There are many words in the English language that sound or look alike and can cause confusion for those new to the written language.
Lay and lie are two examples since when they are conjugated, they look and sound similar to one another. This is especially confusing to anyone new to the language. And I’ve watched many English Language Learners struggle with choosing which conjugation to use in both speech and writing.
That’s why we have provided a quick chart below, as well as an explanation of use with examples to help you get lay vs. lie right each and every time.
What Does Lay Mean?
Lay is a transitive verb and requires a direct object when used properly in a sentence. By definition, it means to place (or put) something or someone down in a resting position.
- Be sure to lay a blanket on the floor before you place the baby down.
- My mother lays a gentle hand on my shoulder.
- Just lay those bags on the counter, and I’ll put them away later.
What Does Lie Mean?
The word lie is most commonly used to explain that an untruth has been told. But, when used as a verb, it means to rest or recline in a flat position on a surface. Lie is an intransitive verb and does not take a direct object within a sentence.
- Just lie on the couch until your headache goes away.
- How can you just lie there with so much going on?
Difference Between Lay and Lie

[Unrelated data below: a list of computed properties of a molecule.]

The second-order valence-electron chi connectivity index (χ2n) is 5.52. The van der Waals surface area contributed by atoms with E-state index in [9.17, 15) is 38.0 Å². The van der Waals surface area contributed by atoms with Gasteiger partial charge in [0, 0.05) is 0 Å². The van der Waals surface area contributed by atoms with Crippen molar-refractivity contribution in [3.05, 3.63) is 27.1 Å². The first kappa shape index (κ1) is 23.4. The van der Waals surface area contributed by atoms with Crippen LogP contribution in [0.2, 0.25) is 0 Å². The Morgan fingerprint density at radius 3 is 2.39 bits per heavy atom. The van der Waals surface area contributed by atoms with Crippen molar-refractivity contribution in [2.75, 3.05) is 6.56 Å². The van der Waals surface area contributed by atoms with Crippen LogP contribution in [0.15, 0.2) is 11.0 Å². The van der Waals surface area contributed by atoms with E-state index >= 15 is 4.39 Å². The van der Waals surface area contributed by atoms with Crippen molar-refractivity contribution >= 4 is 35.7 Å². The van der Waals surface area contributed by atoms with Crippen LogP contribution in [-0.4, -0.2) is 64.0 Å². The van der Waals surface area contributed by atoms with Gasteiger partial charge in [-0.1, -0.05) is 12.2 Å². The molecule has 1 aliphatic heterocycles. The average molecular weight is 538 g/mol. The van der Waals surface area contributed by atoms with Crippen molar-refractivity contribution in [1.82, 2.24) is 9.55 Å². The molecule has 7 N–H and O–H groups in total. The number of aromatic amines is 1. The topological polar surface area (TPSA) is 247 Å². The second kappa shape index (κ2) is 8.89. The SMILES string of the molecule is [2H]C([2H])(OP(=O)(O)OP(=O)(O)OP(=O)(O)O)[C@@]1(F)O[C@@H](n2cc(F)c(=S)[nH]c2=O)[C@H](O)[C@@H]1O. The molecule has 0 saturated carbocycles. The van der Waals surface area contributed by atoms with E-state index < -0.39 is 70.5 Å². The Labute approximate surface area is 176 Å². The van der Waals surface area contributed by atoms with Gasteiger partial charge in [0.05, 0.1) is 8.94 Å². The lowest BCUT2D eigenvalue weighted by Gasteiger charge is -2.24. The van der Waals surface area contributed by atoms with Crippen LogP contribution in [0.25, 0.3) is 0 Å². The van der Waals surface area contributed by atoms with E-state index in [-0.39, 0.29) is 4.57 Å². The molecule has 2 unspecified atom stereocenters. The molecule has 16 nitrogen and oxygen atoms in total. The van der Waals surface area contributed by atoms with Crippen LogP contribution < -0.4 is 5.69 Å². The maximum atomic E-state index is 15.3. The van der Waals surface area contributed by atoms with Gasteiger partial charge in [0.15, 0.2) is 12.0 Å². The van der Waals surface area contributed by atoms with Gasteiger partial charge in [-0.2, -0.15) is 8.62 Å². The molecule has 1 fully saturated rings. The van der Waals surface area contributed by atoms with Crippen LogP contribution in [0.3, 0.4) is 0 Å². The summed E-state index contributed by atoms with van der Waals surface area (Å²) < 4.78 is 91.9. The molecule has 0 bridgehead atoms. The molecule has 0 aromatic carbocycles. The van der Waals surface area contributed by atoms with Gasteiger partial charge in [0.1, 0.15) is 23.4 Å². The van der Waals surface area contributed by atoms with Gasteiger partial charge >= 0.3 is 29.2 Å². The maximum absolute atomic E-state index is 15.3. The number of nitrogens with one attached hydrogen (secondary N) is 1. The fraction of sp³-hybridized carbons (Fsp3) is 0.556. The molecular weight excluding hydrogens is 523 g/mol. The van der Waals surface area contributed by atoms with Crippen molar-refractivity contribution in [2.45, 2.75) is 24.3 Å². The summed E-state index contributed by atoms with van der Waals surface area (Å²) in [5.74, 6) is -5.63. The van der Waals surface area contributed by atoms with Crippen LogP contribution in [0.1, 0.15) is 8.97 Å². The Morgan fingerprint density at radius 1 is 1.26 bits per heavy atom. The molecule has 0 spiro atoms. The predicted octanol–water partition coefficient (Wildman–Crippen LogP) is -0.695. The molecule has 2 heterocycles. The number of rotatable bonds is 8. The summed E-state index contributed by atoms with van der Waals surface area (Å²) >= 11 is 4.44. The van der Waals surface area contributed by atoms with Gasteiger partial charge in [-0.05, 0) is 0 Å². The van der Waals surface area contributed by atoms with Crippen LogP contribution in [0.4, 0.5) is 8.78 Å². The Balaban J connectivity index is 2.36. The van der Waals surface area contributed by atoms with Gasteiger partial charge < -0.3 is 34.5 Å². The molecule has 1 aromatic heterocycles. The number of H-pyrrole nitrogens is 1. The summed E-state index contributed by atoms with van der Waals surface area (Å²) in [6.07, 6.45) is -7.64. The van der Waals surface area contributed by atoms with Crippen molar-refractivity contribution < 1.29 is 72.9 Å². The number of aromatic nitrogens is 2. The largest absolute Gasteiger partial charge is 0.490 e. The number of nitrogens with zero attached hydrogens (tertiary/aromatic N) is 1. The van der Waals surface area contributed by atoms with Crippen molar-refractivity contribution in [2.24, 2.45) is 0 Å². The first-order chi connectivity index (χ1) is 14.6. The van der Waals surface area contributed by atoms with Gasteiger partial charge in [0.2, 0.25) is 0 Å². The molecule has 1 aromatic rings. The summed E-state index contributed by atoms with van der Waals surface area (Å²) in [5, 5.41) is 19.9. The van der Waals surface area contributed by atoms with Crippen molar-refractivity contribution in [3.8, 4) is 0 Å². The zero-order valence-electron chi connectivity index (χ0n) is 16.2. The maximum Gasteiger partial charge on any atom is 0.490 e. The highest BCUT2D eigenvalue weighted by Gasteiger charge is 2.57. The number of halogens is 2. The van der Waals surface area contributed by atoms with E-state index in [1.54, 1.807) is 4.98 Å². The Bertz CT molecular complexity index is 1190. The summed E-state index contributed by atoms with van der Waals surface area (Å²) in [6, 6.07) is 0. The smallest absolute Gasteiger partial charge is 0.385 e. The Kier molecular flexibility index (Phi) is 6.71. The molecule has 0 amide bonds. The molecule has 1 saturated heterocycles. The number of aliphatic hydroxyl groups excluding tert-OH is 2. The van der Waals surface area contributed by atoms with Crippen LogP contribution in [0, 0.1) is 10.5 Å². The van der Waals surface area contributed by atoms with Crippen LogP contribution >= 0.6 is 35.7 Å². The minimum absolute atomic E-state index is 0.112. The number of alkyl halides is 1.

Figuring out the difference between how to use lay vs. lie is where things get confusing. This is where it gets weird, especially in the past-tense and past-participial inflections of lie, which sounds like they should correspond to lay.
This is because lay is also the irregular past tense form of lie.
But the correct usage is simple: Lay needs an object—something being laid—while lie cannot have an object. For example, you might lay a book on the table, lay a sweater on the bed, or lay a child in her crib. When you feel tired at the end of the day, you may lie down. But you can’t lie a book anywhere, and you can’t lay down (no object) at the end of the day.
Use this verb tense chart to help you see where people get confused and how to remember which form should be used:
For example, one would be correct in saying:
- I lay down in bed at 8:45. I had lain there a few minutes when I realized the oven was on.
Using Lay and Lie in Sentences
These writers deploy them in some potentially tricky situations:
Lie Down or Lay Down
- Lie down and take a nap.
- I had to lay down the baby for a nap.
Lying Down or Laying Down
- The dog was just lying down, with his head on the pillow, when a noise caught his attention.
- There is no laying down your tools on the job.
- Beyond the fire lay a pristine, white, snow-covered field.
- Jonathan discovered the book that had lain unread in the library for decades.
- Just lie still until things quiet down.
- Lay the spatula on the side of the bowl for me, would you?
- Stop leaving your socks lying around the house.
The most common mistakes involving lie and lay are so widespread that some English reference sources have all but given up on keeping the words separate. Of course, not using the proper form is not a big error in informal speech or writing.
These words can be tricky, but if you memorize the above table pertaining to verb form and remember that lay is transitive (i.e., it has an object) and lie is intransitive (it doesn’t have an object), the words are not so difficult.